English PEN today announced that it is awarding grants for the translation of ten books into English, from languages ranging from Galician to Belarusian, selected from a long list of submissions from UK publishers.
These grants inaugurate PEN Translates! – funded by Arts Council England, launched in April 2012. The programme is designed to encourage outstanding literature from a wide range of languages to be published in translation. Biannually, UK publishers are invited to submit applications for works which can be fiction, non-fiction, poetry, prose or drama. Each grant funds the cost of translation.
The first set of titles includes books from major publishing houses Penguin and Random House as well as from smaller independents such as Gallic Books and Stork Press.
Ros Schwartz, chair of the Writers in Translation Committee, which meets to decide the award-winning publications, said, ‘The panel was impressed with the high quality of the submissions and we’re delighted with the wide range of languages and cultures represented. We intend this programme to introduce new international writers to UK readers, and the books selected in this first round certainly fulfil that aim.’
Nick McDowell, London Director of Literature, Arts Council England, said, ‘The Arts Council believes that literature in translation enhances the richness and diversity of English as a language and England as a culture. Breaking down the language barrier allows us to hear new voices and consider fresh ideas. In the PEN Translates! Programme, an expert panel makes awards which recognise outstanding new writing and champion the under-acclaimed art of translation itself. We are committed to PEN Translates and delighted to support this important new initiative.’
The successful titles are:
- The Town of Fish by Natalia Babina, translated from the Belarusian by James Dingley, published by Glagoslav Publications (August 2013)
- The Foundling by Michel Déon, translated from the French by Julian Evans, published by Gallic Books (October 2013)
- The Mussolini Canal by Antonio Pennacchi, translated from the Italian by Judith Landry, published by Dedalus (April 2013)
- A Curse on Dostoevsky by Atiq Rahimi, translated from the French by Polly McLean, published by Chatto & Windus, Random House (August 2013)
- All is Silence by Manuel Rivas, translated from the Galician by Jonathan Dunne, published by Vintage, Random House (May 2013)
- The Victoria System by Eric Reinhardt, translated from the French by Sam Taylor, published by Hamish Hamilton, Penguin (July 2013)
- Time on my Hands by Giorgio Vasta, translated from the Italian by Jonathan Hunt, published by Faber (April 2013)
- The Assassin from Apricot City by Witold Szablowski, translated from the Polish by Antonia Lloyd-Jones, published by Stork Press (November 2013)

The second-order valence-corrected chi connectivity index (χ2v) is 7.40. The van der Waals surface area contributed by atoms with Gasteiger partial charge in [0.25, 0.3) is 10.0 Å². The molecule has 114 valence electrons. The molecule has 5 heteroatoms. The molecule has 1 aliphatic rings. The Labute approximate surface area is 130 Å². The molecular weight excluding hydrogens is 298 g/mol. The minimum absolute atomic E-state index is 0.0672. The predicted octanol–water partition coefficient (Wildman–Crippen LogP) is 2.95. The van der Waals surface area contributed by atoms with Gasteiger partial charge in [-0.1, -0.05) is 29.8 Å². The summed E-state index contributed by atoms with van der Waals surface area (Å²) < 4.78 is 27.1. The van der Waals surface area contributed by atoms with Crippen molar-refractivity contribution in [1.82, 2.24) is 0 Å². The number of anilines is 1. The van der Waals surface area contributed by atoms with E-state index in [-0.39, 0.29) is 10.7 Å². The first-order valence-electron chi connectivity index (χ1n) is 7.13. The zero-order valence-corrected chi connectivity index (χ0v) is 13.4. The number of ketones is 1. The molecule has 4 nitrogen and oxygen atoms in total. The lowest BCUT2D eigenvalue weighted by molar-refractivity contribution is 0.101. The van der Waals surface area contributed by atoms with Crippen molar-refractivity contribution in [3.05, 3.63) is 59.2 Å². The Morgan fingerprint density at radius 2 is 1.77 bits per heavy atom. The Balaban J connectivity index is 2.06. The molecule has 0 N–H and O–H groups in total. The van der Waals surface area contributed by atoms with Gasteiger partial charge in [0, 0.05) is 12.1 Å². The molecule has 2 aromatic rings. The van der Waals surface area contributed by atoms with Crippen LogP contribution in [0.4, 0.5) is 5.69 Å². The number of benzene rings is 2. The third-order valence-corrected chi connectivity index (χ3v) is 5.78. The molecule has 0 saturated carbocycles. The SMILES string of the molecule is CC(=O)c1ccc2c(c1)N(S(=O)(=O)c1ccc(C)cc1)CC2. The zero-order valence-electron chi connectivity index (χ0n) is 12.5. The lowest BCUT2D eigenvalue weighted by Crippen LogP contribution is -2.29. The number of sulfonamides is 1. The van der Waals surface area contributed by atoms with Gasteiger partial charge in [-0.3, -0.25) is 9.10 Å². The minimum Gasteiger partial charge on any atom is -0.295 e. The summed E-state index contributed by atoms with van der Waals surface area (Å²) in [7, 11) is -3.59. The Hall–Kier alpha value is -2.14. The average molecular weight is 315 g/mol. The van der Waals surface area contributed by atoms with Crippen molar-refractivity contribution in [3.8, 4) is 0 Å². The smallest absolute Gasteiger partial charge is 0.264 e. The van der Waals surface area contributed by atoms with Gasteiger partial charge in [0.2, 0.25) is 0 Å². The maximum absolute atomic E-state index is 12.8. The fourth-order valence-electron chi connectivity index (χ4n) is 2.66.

- The Goddess Chronicle by Natsuo Kirino, translated from the Japanese by Rebecca Copeland, published by Canongate (January 2013)
- The First True Lie by Marina Mander, translated from the Italian by Stephen Twilley, published by Canongate (February 2014)
Notes to Editors
For synopses of each of the translated titles or review copies when available, please contact Emma Cleave, Programme Manager, firstname.lastname@example.org
PEN Translates! awards grants to UK publishers for translation costs. English PEN accepts submissions of fiction (including children’s literature), non-fiction, poetry, prose or plays (for print edition), but not magazines, in all languages. The main criteria for assessment are literary quality, strength of the publishing project and making a contribution to literary diversity. Titles are selected from a long list assessed and reviewed by an expert panel chaired by English PEN trustee and professional translator, Ros Schwartz. The PEN Translates! programme is funded by Arts Council England.
English PEN , a registered charity, promotes the freedom to write and the freedom to read in the UK and around the world. The founding centre of a worldwide writers’ association, established in 1921, we work to identify and dismantle barriers between writers and readers, whether these are cultural, political, linguistic or economic. In 2011 English PEN was awarded the highest funding increase in the literature sector by Arts Council England to develop literature in translation.
Arts Council England champions, develops and invests in artistic and cultural experiences that enrich people’s lives. It supports a range of activities across the arts, museums and libraries – from theatre to digital art, reading to dance, music to literature, and crafts to collections. Great art and culture inspires us, brings us together and teaches us about ourselves and the world around us. In short, it makes life better. Between 2011 and 2015, we will invest £1.4 billion of public money from government and an estimated £1 billion from the National Lottery to help create these experiences for as many people as possible across the country.www.artscouncil.org.uk
For more information please contact Emma Cleave, Programme Manager, Writers in Translation, email@example.com Telephone 020 7324 2535